How Super-fan Michael E. Uslan Changed the Future of Batman

by Sam McTernan
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Article by Sam McTernan

Last week, Batman ’89 turned 30. Tim Burton’s masterpiece paved the way for all Dark Knight movies since, but this wasn’t always the case. This is how super-fan, Michael E. Uslan, changed the future of Batman.

These days Batman movies, TV shows, games etc are a staple part of the entertainment industry, but prior to 1989, there was a very different attitude towards the Caped Crusader on the big screen. Super-fan and, the producer behind Batman, Michael E. Uslan, was a key force behind changing the perception of Batman with the viewing public.

Uslan had been a comic book fan and Dark Knight fan from a young age, he elaborated on this in a recent interview with CNN

By the time I graduated high school I had over 30,000 comic books that took up my dad’s entire garage — he never got his car in the garage, I went to the first Comic-Con ever held in history, the summer of ’64 in a fleabag hotel in New York City; I was an early member of comic book fandom as it organized. When I was 11 years old, I met Stan Lee for the first time and it was a life-changing experience.

Uslan’s passion continued into adulthood. When studying at Indiana University, he pitched the DC comic book universe as a modern day Pantheon to the Greek and Roman Gods to be taught as a course. Initially discredited by the Dean, once Uslan pointed out the parallels of Moses and Superman’s well known origins, his course was accredited and he became the first college professor of comic books. The course became increasingly popular and Uslan received support from the likes of Stan Lee and DC president Sol Harrison.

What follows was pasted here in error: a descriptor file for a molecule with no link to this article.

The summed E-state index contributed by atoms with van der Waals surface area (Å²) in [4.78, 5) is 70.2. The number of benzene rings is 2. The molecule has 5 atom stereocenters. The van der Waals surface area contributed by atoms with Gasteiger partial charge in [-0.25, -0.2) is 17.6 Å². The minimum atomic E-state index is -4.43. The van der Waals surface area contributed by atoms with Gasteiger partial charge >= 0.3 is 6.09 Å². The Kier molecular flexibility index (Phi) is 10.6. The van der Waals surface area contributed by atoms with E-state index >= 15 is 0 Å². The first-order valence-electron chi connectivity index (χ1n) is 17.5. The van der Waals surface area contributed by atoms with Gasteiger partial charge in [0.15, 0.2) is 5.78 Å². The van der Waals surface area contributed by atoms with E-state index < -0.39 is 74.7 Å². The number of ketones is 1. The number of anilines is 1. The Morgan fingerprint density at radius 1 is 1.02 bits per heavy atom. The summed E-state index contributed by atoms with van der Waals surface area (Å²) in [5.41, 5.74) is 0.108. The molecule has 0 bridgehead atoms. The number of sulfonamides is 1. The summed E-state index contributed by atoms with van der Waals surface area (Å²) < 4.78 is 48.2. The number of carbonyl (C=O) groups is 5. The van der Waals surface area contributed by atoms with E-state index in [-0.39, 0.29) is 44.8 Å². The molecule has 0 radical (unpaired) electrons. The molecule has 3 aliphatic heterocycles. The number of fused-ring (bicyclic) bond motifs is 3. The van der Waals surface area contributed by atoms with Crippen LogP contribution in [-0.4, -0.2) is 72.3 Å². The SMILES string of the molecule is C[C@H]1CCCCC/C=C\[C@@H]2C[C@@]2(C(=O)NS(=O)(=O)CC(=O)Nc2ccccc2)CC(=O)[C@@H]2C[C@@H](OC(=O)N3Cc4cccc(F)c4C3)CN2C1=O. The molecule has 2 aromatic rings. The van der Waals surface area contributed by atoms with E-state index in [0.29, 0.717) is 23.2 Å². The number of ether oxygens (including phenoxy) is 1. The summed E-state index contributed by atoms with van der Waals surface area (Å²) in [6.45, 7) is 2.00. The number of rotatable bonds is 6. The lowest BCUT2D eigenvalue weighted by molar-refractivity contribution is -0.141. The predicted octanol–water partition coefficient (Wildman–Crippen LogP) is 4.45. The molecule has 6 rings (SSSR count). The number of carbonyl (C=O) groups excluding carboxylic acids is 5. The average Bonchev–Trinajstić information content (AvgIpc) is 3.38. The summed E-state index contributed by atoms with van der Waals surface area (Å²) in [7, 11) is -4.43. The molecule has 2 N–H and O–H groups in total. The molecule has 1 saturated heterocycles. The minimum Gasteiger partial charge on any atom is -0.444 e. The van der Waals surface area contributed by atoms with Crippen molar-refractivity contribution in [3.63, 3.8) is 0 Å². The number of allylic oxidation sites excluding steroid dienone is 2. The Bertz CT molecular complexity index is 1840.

Uslan was soon writing comic books, a dream held since he was 8 years old. Having accomplished his dream, he quickly progressed to another: To rectify the damage done to his beloved Batman by the 1966 series, where the Caped Crusader is portrayed by Adam West.

As a hardcore fanboy who really knew the whole history of Batman, this was not the true Batman. This was not the creature of the night stalking disturbed criminals in the shadows. I realized they were making fun of Batman. It was being done as a comedy, and the world was laughing at Batman. I made a vow, like Bruce Wayne once made a vow: ‘Somehow, someday I will show the world the true Batman and attempt to eliminate from the collective consciousness of the world culture these new words, ‘Pow! Zap! and Wham!’
By the 1970s, legendary comics writer Dennis O’Neil and artist Neal Adams had returned to the moodier, darker tone that co-creator Bob Kane and Bill Finger’s earliest Batman stories had embodied. This was how fans and creators were able to remove the bad taste left following the TV series, which had been hugely popular albeit briefly.
Now working in the film industry, Uslan approached DC’s Harrison with a new pitch: “I want to buy the rights to Batman, and I want to make a dark and serious Batman movie and show the world the true Batman.” Harrison urged him to reconsider. “‘The brand is as dead as a dodo,'” Uslan remembers being told, “He said to me, ‘Michael, nobody’s interested in Batman anymore.'”